This same trend is observed in the Robertson et al. diamond fatigue data for the five materials they tested. Robertson also performed tension-tension fatigue testing of 0.229 mm diameter nitinol wires made from the Standard VAR, Standard VIM-VAR, and HP-VAR materials under the same conditions as the diamonds albeit with a slightly reduced Af = 17C ±3C. The gauge length of their wire was 4 mm, resulting in a stressed volume V = 4 mm3 or more than 103 times that (estimated) of the diamonds used in either study. There are two noteworthy features of their data:

  • There is a plethora of wire fractures in the high-cycle fatigue region compared to the diamond data in both the current study and the Robertson study.

  • There is a considerable reduction in the high-cycle fatigue (HCF) limit of all three materials tested in the wire configuration compared to diamonds.

These phenomena are thought to be the result of the significantly larger volume of stressed material in the wires during fatigue testing compared to that in the diamonds. The large V (stressed volume) provides a statistical basis for activating the intrinsic distribution of highest potency crack nucleation sites resulting from normal processing.15 In contrast, the probability of incorporating a highly potent crack-nucleant in the relatively small volume of highly stressed material in a diamond strut is significantly reduced resulting in:

  • The typical bimodal distribution of fatigue fractures observed in diamond (or apex) testing of nitinol (or other structural materials in which Vσ is relatively small): diamond-type samples tend to exhibit either low-cycle fatigue fractures or runouts.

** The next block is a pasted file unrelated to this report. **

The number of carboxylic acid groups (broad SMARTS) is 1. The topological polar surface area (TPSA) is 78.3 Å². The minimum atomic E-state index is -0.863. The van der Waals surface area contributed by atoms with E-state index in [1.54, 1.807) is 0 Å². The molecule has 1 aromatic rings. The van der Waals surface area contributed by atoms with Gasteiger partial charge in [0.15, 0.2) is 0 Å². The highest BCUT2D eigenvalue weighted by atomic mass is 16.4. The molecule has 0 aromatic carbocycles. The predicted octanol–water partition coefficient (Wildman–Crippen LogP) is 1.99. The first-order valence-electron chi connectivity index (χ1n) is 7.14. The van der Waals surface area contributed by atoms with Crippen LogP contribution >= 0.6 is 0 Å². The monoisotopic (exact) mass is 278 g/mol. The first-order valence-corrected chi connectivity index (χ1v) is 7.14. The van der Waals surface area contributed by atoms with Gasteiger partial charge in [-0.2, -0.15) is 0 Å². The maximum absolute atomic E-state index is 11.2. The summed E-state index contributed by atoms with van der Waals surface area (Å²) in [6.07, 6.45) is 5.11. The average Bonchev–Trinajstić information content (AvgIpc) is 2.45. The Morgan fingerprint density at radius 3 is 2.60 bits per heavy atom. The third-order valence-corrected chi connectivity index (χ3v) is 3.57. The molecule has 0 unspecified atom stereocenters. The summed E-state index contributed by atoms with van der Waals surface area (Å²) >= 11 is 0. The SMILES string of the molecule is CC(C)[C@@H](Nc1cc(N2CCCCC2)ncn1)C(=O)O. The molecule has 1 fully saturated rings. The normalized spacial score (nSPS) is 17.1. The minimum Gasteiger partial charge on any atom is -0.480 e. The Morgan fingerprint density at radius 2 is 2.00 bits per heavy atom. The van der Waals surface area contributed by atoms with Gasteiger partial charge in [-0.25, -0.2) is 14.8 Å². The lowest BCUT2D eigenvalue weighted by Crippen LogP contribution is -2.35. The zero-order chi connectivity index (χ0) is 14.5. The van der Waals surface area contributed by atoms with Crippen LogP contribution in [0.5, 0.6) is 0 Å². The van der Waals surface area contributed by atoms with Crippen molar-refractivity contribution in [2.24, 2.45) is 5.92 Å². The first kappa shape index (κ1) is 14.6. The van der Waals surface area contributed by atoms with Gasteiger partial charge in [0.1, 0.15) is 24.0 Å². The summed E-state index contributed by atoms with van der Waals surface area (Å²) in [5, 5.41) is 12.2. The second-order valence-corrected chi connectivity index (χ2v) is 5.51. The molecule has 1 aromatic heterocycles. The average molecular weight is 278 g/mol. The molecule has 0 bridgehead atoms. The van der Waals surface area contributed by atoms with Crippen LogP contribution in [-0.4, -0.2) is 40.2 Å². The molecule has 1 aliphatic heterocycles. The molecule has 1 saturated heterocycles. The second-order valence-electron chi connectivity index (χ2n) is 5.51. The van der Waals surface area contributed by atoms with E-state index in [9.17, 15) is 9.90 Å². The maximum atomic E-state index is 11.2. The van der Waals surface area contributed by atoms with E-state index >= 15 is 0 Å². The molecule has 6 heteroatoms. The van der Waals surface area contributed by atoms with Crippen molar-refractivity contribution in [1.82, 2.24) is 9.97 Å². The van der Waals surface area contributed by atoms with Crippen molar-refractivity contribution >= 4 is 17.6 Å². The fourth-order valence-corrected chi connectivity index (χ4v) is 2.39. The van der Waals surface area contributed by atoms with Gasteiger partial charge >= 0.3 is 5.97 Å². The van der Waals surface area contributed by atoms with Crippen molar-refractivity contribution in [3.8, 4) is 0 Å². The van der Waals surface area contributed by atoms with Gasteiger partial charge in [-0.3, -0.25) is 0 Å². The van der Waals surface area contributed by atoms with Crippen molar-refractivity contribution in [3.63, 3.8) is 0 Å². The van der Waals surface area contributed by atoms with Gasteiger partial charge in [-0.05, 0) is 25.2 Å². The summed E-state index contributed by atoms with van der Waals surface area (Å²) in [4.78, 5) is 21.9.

• An increased high-cycle fatigue limit — less potent defects result in higher driving forces (stresses or strains) necessary to nucleate a fatigue crack.

As a side note, the HCF limit of the HP-VAR material approaches those for the standard grades of nitinol at the runout condition is thought to be indicative of a similar distribution of the highest potency nucleating defects in all three materials. The Vσ in the wire sample is sufficiently large to incorporate and activate these most potent, although sparse, defects in the HP-VAR. Improvement of the low-probability fatigue life, important in medical devices, is likely best achieved by reducing the maximum size defect in the material used in production as size is one critical parameter in defining defect potency in nucleating a fatigue crack.

Conclusion

This article compares the effects of two tube manufacturing techniques, TM-1 and TM-2, on the high-cycle fatigue life of three standard grades and two high-purity grades of SE nitinol used in the manufacture of cardiovascular medical devices. The results suggest that the tube manufacturing technique has a significant impact on fatigue life of a finished SE nitinol component. Part 2 of this article will address probabilistic fatigue results that were correlated to statistical micro-analyses performed on samples representative of both tube manufacturing techniques.

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This article was written by Paul Adler, Invariant-Plane Solutions, LLC, Wheeling, IL; Rudolf Frei, Vascotube GmbH, a Cirtec Medical company, Birkenfeld, Germany; Michael Kimiecik, Paul Briant, and Brad James, Exponent, Inc., Menlo Park, CA; and Chuan Liu, Northwestern University, Evanston, CA. For more information, Click Here .